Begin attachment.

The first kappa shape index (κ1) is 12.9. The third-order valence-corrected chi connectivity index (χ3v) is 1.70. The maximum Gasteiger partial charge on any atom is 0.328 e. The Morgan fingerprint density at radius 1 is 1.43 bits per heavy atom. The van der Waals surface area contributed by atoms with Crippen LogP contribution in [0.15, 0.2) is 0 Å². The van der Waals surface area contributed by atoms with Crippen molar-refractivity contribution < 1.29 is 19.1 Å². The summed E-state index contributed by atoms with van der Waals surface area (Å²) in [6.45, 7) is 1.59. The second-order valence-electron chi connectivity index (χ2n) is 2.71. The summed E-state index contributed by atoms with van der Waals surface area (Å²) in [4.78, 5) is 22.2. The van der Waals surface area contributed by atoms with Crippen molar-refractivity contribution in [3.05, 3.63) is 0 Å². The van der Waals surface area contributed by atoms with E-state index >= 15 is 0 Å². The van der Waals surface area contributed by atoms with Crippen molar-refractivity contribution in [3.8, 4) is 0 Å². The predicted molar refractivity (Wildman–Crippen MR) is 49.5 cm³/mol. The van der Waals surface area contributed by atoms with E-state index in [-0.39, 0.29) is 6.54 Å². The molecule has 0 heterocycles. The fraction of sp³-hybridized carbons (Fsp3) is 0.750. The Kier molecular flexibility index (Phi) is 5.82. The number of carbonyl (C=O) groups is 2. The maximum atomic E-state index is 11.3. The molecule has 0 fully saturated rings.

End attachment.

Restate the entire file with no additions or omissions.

The first kappa shape index (κ1) is 12.9. The third-order valence-corrected chi connectivity index (χ3v) is 1.70. The maximum Gasteiger partial charge on any atom is 0.328 e. The Morgan fingerprint density at radius 1 is 1.43 bits per heavy atom. The van der Waals surface area contributed by atoms with Crippen LogP contribution in [0.15, 0.2) is 0 Å². The van der Waals surface area contributed by atoms with Crippen molar-refractivity contribution < 1.29 is 19.1 Å². The summed E-state index contributed by atoms with van der Waals surface area (Å²) in [6.45, 7) is 1.59. The second-order valence-electron chi connectivity index (χ2n) is 2.71. The summed E-state index contributed by atoms with van der Waals surface area (Å²) in [4.78, 5) is 22.2. The van der Waals surface area contributed by atoms with Crippen molar-refractivity contribution in [3.05, 3.63) is 0 Å². The van der Waals surface area contributed by atoms with E-state index >= 15 is 0 Å². The van der Waals surface area contributed by atoms with Crippen molar-refractivity contribution in [3.8, 4) is 0 Å². The predicted molar refractivity (Wildman–Crippen MR) is 49.5 cm³/mol. The van der Waals surface area contributed by atoms with E-state index in [-0.39, 0.29) is 6.54 Å². The molecule has 0 heterocycles. The fraction of sp³-hybridized carbons (Fsp3) is 0.750. The Kier molecular flexibility index (Phi) is 5.82. The number of carbonyl (C=O) groups is 2. The maximum atomic E-state index is 11.3. The molecule has 0 fully saturated rings.